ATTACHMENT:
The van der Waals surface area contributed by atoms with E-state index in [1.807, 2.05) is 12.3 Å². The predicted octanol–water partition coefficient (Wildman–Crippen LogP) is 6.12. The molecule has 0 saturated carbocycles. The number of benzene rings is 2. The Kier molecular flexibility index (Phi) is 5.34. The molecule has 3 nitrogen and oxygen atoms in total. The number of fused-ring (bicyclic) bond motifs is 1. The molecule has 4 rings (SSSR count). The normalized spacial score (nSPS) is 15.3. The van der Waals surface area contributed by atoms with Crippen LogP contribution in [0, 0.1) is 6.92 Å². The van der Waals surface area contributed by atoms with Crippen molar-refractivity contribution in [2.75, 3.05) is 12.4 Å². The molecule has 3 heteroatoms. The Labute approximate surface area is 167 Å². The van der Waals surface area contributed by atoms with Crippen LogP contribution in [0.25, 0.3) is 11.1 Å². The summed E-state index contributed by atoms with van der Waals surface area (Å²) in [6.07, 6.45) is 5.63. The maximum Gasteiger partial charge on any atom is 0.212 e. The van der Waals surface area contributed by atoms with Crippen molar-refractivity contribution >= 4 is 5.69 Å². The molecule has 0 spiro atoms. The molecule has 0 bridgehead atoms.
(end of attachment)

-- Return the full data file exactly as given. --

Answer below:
The van der Waals surface area contributed by atoms with E-state index in [1.807, 2.05) is 12.3 Å². The predicted octanol–water partition coefficient (Wildman–Crippen LogP) is 6.12. The molecule has 0 saturated carbocycles. The number of benzene rings is 2. The Kier molecular flexibility index (Phi) is 5.34. The molecule has 3 nitrogen and oxygen atoms in total. The number of fused-ring (bicyclic) bond motifs is 1. The molecule has 4 rings (SSSR count). The normalized spacial score (nSPS) is 15.3. The van der Waals surface area contributed by atoms with Crippen LogP contribution in [0, 0.1) is 6.92 Å². The van der Waals surface area contributed by atoms with Crippen molar-refractivity contribution in [2.75, 3.05) is 12.4 Å². The molecule has 3 heteroatoms. The Labute approximate surface area is 167 Å². The van der Waals surface area contributed by atoms with Crippen LogP contribution in [0.25, 0.3) is 11.1 Å². The summed E-state index contributed by atoms with van der Waals surface area (Å²) in [6.07, 6.45) is 5.63. The maximum Gasteiger partial charge on any atom is 0.212 e. The van der Waals surface area contributed by atoms with Crippen molar-refractivity contribution >= 4 is 5.69 Å². The molecule has 0 spiro atoms. The molecule has 0 bridgehead atoms.